9. Name your dream fourball. I had the good fortune to meet Arthur Ashe, the Wimbledon champion. He was a gentleman but he was a ruthless assassin as a tennis player. I met Bjorn Borg and he was the same. Very measured and polite but with a steeliness about him. Christy Ring was another. I'd have Gilesy, Arthur Ashe and Christy Ring.
11. If I gave you a mulligan in your football career, what would it be? I missed the FAI Cup Final in 1959 against St Pat's. I picked up a knee injury ten days before the final that put me out for six months. Con Martin had stepped down as penalty taker and I had taken over and done quite well. So there I was at the final with my leg in plaster and Waterford got a penalty to equalise in the replay. Nobody wanted to take it so who stepped up but my brother Dixie. He blasted it 10 yards over the bar and St Pat's went on to win.
I felt bad for him because that's all people remembered of that final, even though he was Man of the Match in both matches. I'd love to have played and been able to take that penalty.
12. If you had just one more round to play, where would it be? Fota Island in Cork. It's a wonderful course. Fantastic.
13. What's your favourite par three? The 7th in Waterford is a headache for everyone, even if you hit the green. It's that tricky. It's a very deceptive hole and one of the toughest to make par.
14. If you could change one thing about your golf what would it be? If I could change anything, I'd change my age. (Laughs).
15. What's your most treasured memory of your footballing days? There are so many. But we had a great relationship with the press. Guys like your father Tom [Keogh], Derek Jones from The Irish Times, Noel Dunne, Dermot Gilleece too. Win, lose or draw on a European trip, it was a party afterwards. They could give you a bit of stick, but you could still talk to them in confidence.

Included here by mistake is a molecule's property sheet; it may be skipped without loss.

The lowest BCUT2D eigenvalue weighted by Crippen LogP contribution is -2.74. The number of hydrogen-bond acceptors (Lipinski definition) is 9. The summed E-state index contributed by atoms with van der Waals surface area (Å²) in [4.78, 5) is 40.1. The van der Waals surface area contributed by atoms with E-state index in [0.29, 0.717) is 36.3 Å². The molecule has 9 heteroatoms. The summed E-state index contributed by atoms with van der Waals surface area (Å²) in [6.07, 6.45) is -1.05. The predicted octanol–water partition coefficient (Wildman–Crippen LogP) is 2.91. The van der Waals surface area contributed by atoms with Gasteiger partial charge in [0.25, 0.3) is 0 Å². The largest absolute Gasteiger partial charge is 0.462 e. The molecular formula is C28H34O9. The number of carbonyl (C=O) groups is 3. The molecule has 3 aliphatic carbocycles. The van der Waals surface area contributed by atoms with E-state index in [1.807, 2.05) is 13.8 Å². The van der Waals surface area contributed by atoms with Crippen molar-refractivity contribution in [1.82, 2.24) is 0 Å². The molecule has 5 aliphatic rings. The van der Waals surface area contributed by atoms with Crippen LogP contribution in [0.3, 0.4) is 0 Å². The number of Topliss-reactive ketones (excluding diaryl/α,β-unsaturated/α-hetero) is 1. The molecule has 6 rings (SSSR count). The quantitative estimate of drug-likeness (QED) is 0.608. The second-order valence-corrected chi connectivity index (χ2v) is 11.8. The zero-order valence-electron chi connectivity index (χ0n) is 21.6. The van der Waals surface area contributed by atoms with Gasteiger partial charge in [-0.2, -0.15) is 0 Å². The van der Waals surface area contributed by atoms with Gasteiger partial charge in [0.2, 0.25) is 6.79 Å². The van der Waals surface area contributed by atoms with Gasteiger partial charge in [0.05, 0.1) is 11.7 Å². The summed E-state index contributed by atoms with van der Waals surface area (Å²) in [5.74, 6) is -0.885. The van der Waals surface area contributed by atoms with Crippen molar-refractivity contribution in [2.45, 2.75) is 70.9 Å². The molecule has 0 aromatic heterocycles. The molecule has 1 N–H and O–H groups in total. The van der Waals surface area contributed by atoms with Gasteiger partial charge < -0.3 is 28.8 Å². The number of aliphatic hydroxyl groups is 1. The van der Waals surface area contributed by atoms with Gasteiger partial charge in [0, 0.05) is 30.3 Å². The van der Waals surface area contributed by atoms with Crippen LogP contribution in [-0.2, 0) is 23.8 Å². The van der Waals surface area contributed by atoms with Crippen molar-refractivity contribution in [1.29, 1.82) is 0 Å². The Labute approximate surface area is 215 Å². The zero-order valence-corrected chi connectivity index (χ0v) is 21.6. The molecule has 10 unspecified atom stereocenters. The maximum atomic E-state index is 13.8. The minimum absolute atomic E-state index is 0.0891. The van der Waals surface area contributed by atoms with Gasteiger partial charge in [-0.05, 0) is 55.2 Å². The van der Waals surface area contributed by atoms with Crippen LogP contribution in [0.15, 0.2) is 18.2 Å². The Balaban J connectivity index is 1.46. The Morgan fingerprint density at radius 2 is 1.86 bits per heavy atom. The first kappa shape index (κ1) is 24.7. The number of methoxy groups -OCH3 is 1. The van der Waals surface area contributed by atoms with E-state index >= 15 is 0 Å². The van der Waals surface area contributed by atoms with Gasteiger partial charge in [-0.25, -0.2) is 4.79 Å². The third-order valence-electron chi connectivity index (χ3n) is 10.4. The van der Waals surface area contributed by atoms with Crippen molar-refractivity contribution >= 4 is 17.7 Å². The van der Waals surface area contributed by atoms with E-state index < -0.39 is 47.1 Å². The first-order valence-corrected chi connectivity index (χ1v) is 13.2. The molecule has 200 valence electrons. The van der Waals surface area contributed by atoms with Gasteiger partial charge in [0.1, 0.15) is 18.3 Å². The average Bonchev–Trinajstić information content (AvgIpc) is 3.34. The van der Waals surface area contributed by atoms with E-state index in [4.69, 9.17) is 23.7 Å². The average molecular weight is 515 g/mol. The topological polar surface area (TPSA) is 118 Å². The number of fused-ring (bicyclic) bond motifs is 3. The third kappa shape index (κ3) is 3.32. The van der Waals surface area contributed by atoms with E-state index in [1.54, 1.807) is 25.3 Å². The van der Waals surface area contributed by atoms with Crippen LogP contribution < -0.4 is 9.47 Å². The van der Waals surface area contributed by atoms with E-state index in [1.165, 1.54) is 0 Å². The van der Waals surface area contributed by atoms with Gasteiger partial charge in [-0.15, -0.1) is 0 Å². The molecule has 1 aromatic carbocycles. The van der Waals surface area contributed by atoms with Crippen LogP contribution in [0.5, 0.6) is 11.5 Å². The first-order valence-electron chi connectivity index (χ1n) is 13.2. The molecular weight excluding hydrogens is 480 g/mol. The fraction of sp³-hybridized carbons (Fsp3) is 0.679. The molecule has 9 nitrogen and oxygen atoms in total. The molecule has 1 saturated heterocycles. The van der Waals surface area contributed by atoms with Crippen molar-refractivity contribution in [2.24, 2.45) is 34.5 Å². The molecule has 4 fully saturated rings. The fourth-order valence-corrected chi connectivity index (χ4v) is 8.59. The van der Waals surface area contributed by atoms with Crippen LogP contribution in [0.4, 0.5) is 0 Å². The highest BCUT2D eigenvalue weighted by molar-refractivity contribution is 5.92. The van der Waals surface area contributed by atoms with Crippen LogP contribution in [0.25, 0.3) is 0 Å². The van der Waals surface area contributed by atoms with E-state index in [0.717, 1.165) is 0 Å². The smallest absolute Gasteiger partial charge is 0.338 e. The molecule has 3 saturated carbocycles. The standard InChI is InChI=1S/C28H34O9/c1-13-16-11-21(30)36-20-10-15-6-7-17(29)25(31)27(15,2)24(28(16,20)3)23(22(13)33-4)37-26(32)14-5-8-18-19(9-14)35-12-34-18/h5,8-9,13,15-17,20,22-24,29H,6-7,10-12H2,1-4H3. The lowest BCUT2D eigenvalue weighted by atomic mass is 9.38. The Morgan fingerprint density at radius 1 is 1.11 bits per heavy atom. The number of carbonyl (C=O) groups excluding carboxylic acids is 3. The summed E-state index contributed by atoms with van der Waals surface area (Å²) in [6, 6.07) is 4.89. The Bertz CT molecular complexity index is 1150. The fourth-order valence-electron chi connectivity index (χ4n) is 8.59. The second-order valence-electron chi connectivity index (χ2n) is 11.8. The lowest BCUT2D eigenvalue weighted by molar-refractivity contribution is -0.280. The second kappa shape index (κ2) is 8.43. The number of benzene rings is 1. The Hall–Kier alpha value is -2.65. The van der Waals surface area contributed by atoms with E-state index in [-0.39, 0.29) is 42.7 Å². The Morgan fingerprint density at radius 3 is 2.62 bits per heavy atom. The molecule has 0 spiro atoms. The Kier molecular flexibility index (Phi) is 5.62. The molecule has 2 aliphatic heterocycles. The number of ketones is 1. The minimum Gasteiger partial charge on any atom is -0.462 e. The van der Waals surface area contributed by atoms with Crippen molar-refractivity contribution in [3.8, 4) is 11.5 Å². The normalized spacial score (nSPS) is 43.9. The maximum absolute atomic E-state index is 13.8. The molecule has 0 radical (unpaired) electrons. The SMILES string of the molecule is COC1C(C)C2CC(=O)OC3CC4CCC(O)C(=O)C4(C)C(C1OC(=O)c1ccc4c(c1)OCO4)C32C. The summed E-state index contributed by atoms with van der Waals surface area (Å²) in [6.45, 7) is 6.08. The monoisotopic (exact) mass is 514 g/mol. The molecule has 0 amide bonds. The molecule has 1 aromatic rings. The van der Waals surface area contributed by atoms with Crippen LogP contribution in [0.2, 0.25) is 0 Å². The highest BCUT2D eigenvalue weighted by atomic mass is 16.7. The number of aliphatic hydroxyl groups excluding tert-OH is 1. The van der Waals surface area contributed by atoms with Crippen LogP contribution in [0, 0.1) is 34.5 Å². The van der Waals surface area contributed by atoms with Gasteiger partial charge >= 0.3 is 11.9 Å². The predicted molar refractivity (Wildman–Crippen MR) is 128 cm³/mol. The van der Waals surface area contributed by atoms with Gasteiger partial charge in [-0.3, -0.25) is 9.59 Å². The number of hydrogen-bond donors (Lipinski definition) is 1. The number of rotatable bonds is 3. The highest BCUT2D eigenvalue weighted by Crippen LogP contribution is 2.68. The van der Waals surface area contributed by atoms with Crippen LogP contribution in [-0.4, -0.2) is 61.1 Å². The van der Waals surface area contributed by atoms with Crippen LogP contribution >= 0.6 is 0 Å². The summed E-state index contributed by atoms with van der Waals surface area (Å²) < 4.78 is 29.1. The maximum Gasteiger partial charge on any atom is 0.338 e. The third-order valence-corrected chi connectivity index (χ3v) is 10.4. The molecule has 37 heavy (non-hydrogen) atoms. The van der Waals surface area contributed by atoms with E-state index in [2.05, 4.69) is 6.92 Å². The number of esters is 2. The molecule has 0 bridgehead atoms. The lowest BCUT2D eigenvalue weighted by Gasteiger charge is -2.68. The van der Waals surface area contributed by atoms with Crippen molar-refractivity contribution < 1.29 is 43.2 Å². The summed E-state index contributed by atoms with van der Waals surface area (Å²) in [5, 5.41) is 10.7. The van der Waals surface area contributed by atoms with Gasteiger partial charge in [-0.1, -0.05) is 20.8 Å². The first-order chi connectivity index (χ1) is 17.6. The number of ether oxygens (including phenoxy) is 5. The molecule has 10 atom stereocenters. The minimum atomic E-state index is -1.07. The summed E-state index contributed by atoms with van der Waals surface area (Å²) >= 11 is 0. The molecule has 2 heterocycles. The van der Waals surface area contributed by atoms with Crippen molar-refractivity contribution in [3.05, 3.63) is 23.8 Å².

16. Who was your toughest opponent? There were a few tough guys in England. Scotland's Dave Mackay from Danny Blanchflower's double- winning Spurs team was fantastic and tough. In one of my first games with Aston Villa, he kicked me up in the air. And as he was getting the card, I was rolling on the ground and he had his knee in my chest, under my chin. I asked him if there was a war going on or what and he said, "It's a two for one. I'm getting booked for the first one and the second one is a freebie for me!"
17. Who is your favourite golfer? Jordan Spieth is one and for an Irish player, Pádraig Harrington. I love his attitude to life and what he's done in the game is just fantastic.
18. What's your idea of perfect happiness? I already have it. Looking back on 80 years, I am the luckiest guy alive. I've been blessed.
Footballers’ society to pay tribute to lost members
The Irish Professional Footballers' Golf Society will remember its recently deceased members during its next outing at Beaverstown on 26 September.
Former St Patrick's Athletic and Shamrock Rovers centre half Willie Roche, ex-Rovers and Shelbourne midfielder Pat Costello, former Drumcondra and Glentoran midfielder Eamonn Byrne, Drumcondra and Shamrock Rovers striker Dennis Stephens and Brian Kennedy, a long-serving stalwart with Johnville and Transport, have all passed away over the past year.
The outing (12:30-2:30 pm) will be followed by a meal and all former professional footballers are welcome to attend.
Add please contact John Whelan on 01 832 46 87 for more details.